Your doctor is able to diagnose whether you have croup or not with the help of a physical examination. Apart from the physical examination, your doctor will also listen to the sound of your cough, observe your breathing pattern, and ask you to describe the symptoms that you have been experiencing. In some cases, a doctor is able to diagnose if you have croup or not just by listening to your cough. If your symptoms are serious and persist over time, then the doctors could also prescribe a throat examination or an X-ray to diagnose if you are suffering from other respiratory conditions that further make the condition severe.
How is croup in adults treated?
In general, croup in both children and adults is a mild condition and will disappear on its own in a few weeks or days. Some cases can still become serious and will require additional treatment. During the treatment for croup, it is not recommended to have a combination of a cough or cold medicine. While these are ineffective in treating most symptoms of croup, they can also lead to side effects that are proven to worsen the condition. Doctors also recommend
Doctors also recommend the use of painkillers such as acetaminophen and ibuprofen to relieve pain and fever. For more severe cases of croup, an oral cortisone medication is often prescribed by doctors. Many patients, although rare, can have severe respiratory symptoms that require the administration of inhalation therapy in the hospital. Such therapy can provide a temporary relief from the symptoms but is usually followed by a return of equally severe symptoms. Hence, this method of treatment is not recommended but is prescribed under constant medical supervision to some patients only.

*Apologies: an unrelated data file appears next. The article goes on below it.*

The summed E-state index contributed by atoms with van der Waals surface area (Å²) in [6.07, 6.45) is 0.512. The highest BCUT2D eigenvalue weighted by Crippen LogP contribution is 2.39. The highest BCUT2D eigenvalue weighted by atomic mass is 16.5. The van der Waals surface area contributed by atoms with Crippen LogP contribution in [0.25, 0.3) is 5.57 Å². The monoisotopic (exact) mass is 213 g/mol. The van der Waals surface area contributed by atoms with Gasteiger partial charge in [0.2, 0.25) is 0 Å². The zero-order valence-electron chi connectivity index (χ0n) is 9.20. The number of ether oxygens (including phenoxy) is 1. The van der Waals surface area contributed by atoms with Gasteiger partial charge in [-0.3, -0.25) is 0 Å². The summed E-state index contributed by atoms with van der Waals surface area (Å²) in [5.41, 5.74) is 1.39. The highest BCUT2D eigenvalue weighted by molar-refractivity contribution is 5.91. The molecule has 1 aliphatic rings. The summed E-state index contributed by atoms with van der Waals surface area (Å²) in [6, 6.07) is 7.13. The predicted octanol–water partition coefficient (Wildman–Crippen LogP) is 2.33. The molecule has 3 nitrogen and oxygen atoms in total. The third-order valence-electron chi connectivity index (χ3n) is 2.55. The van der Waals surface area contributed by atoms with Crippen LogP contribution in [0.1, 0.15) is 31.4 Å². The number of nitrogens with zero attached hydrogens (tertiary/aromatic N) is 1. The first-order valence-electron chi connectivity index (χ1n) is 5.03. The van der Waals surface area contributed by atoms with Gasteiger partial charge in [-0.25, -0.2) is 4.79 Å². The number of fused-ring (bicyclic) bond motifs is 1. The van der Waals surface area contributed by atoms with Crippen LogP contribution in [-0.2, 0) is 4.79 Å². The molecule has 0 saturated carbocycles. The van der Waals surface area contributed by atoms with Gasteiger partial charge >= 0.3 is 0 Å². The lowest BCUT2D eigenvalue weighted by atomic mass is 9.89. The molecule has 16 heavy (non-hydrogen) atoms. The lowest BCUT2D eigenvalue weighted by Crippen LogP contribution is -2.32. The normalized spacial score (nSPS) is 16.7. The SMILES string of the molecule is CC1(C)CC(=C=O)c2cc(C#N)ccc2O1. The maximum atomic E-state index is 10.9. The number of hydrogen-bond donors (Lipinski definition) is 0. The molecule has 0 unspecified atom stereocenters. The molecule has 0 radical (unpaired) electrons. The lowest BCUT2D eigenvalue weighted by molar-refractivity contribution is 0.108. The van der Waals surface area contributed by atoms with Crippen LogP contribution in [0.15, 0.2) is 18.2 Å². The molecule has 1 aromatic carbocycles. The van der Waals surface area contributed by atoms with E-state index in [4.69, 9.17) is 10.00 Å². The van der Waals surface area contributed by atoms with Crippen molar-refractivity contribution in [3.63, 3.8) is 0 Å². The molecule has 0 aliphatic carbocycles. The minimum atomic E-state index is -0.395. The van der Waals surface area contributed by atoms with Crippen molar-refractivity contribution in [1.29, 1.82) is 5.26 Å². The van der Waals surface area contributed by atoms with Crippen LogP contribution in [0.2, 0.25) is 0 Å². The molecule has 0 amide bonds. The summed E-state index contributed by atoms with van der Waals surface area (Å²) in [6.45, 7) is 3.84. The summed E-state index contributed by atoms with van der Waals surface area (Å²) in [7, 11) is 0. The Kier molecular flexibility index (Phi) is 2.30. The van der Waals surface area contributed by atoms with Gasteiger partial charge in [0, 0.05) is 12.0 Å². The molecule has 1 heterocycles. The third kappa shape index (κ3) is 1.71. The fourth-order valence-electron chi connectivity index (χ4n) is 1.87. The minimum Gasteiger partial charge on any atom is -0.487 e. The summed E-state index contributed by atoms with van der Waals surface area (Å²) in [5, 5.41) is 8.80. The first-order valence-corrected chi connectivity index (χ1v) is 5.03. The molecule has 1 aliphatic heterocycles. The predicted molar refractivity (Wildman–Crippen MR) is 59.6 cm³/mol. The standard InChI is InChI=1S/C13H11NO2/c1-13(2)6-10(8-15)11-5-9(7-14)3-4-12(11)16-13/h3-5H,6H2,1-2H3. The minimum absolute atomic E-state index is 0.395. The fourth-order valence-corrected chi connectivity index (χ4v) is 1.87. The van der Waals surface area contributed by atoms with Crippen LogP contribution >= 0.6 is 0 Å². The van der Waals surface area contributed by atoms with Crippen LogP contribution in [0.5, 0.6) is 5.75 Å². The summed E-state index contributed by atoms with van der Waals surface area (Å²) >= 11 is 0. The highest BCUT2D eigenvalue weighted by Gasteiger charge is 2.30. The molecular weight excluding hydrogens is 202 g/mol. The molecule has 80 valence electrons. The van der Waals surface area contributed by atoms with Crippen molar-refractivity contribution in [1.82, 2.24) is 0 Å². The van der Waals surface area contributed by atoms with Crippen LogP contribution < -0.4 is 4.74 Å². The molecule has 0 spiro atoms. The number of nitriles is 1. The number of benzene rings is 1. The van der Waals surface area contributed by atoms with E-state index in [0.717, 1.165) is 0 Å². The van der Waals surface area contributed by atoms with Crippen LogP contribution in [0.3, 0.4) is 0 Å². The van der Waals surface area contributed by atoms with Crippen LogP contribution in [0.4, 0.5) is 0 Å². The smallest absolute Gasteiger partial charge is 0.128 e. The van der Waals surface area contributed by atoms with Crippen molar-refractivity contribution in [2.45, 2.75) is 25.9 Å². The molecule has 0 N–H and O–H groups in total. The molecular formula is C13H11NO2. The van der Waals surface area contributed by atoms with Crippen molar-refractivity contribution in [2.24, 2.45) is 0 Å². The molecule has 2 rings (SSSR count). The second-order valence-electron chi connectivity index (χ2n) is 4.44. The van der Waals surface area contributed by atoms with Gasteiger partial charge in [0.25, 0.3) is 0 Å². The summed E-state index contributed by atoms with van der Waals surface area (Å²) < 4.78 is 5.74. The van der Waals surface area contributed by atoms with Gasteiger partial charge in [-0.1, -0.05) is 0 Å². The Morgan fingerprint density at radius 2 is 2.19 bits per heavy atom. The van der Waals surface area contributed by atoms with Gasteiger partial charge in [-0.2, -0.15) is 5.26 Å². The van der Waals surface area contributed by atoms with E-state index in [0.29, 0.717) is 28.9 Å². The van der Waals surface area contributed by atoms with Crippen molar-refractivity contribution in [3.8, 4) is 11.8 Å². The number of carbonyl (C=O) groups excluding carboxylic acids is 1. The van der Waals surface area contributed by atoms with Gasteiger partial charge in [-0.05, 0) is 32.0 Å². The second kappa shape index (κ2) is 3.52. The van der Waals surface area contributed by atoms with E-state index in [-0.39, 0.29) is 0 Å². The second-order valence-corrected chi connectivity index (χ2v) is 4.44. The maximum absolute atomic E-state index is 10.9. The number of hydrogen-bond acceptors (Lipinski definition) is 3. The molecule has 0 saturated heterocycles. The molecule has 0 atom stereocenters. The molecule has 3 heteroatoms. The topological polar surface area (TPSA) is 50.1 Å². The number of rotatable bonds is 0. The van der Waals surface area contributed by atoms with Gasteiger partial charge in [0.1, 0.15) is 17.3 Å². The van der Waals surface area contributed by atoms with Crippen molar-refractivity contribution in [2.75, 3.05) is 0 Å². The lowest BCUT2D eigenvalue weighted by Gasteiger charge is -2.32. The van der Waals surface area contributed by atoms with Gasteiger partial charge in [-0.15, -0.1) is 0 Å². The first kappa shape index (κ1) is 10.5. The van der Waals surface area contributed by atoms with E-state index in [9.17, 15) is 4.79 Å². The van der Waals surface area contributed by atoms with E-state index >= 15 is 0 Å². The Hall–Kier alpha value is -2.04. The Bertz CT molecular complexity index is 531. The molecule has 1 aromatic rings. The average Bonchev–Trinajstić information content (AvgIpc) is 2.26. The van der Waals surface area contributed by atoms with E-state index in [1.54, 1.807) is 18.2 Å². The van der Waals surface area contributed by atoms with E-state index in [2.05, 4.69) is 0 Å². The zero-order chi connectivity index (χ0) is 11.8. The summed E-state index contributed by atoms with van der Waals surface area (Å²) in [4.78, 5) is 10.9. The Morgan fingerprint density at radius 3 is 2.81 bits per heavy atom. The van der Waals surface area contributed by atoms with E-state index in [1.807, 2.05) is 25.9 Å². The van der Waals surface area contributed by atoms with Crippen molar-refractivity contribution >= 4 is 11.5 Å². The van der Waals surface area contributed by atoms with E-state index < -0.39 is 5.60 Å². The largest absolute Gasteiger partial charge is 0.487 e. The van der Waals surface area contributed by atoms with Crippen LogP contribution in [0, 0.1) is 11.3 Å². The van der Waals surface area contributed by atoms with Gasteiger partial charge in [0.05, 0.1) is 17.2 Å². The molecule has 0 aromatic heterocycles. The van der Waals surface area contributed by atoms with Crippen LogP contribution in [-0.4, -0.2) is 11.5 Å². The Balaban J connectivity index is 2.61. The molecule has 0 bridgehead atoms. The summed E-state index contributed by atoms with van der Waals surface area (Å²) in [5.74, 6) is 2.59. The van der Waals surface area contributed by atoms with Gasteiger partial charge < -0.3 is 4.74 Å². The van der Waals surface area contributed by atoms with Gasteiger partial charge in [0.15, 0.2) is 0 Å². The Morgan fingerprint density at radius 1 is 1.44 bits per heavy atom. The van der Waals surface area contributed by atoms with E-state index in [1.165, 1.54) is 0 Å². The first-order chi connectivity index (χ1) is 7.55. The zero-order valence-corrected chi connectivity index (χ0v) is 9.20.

For a bacterial croup, doctors could also recommend antibiotics to treat and provide relief from the symptoms. Other ways to provide relief from the symptoms is to drink fluids and keep well-hydrated. You should also not undertake any strenuous physical activities since your body needs time to recover.
The most important key in the treatment of croup is to remain calm during an attack. Panicking and being agitated will only make the situation worse by causing further inflammation. The use of steam or a vaporizer may be recommended to relieve a patient's congestion. If the condition is not getting better with treatment, the patient should consult the doctor immediately.
How can I prevent croup?
Croup is a contagious illness that can be spread among people. You can contract the virus through close contact with infected people. The preventive measures that are used to stop the spread of influenza and the common cold are the same as those for the prevention of croup, as all these common illnesses are types of transmissible respiratory conditions.
Some of the techniques used to prevent croup are regular handwashing and keeping your hands away from your mouth or nose. Anything that came in contact with someone who is infected with croup should be also considered infected, and must not be handled or touched by other people. Many serious cases, although rare, are caused by conditions and illnesses such as measles. To avoid contracting such dangerous conditions, adults and children should have completed their corresponding vaccinations.